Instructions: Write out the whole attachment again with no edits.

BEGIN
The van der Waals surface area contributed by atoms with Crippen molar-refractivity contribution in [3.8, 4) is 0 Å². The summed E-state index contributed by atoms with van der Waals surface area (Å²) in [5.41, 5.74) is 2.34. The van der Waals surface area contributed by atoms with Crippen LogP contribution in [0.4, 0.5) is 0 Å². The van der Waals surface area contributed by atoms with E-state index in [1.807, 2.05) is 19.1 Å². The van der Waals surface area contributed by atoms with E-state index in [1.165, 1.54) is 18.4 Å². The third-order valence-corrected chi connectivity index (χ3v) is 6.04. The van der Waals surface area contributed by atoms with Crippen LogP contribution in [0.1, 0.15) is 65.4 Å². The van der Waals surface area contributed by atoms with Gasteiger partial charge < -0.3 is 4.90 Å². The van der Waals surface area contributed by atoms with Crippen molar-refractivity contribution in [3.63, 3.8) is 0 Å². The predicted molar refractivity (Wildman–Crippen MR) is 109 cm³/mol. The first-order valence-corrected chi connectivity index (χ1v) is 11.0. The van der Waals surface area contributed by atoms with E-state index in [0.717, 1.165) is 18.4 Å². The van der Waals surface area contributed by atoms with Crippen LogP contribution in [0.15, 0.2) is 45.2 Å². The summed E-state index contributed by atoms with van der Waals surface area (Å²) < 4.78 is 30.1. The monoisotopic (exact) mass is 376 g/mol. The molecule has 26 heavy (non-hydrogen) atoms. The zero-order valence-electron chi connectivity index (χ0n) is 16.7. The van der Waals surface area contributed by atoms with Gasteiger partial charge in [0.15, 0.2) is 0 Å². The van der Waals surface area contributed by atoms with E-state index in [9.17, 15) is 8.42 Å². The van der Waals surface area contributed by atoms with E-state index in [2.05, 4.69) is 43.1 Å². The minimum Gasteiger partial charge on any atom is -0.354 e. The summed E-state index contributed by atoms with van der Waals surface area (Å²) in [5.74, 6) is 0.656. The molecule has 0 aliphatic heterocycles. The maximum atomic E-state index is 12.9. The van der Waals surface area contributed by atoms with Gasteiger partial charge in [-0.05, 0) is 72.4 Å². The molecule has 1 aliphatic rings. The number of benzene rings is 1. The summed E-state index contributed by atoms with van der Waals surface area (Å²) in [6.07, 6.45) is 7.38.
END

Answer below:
The van der Waals surface area contributed by atoms with Crippen molar-refractivity contribution in [3.8, 4) is 0 Å². The summed E-state index contributed by atoms with van der Waals surface area (Å²) in [5.41, 5.74) is 2.34. The van der Waals surface area contributed by atoms with Crippen LogP contribution in [0.4, 0.5) is 0 Å². The van der Waals surface area contributed by atoms with E-state index in [1.807, 2.05) is 19.1 Å². The van der Waals surface area contributed by atoms with E-state index in [1.165, 1.54) is 18.4 Å². The third-order valence-corrected chi connectivity index (χ3v) is 6.04. The van der Waals surface area contributed by atoms with Crippen LogP contribution in [0.1, 0.15) is 65.4 Å². The van der Waals surface area contributed by atoms with Gasteiger partial charge < -0.3 is 4.90 Å². The van der Waals surface area contributed by atoms with Crippen molar-refractivity contribution in [3.63, 3.8) is 0 Å². The predicted molar refractivity (Wildman–Crippen MR) is 109 cm³/mol. The first-order valence-corrected chi connectivity index (χ1v) is 11.0. The van der Waals surface area contributed by atoms with E-state index in [0.717, 1.165) is 18.4 Å². The van der Waals surface area contributed by atoms with Crippen LogP contribution in [0.15, 0.2) is 45.2 Å². The summed E-state index contributed by atoms with van der Waals surface area (Å²) < 4.78 is 30.1. The monoisotopic (exact) mass is 376 g/mol. The molecule has 26 heavy (non-hydrogen) atoms. The zero-order valence-electron chi connectivity index (χ0n) is 16.7. The van der Waals surface area contributed by atoms with Gasteiger partial charge in [0.15, 0.2) is 0 Å². The van der Waals surface area contributed by atoms with E-state index in [9.17, 15) is 8.42 Å². The van der Waals surface area contributed by atoms with E-state index in [2.05, 4.69) is 43.1 Å². The minimum Gasteiger partial charge on any atom is -0.354 e. The summed E-state index contributed by atoms with van der Waals surface area (Å²) in [5.74, 6) is 0.656. The molecule has 0 aliphatic heterocycles. The maximum atomic E-state index is 12.9. The van der Waals surface area contributed by atoms with Gasteiger partial charge in [-0.05, 0) is 72.4 Å². The molecule has 1 aliphatic rings. The number of benzene rings is 1. The summed E-state index contributed by atoms with van der Waals surface area (Å²) in [6.07, 6.45) is 7.38.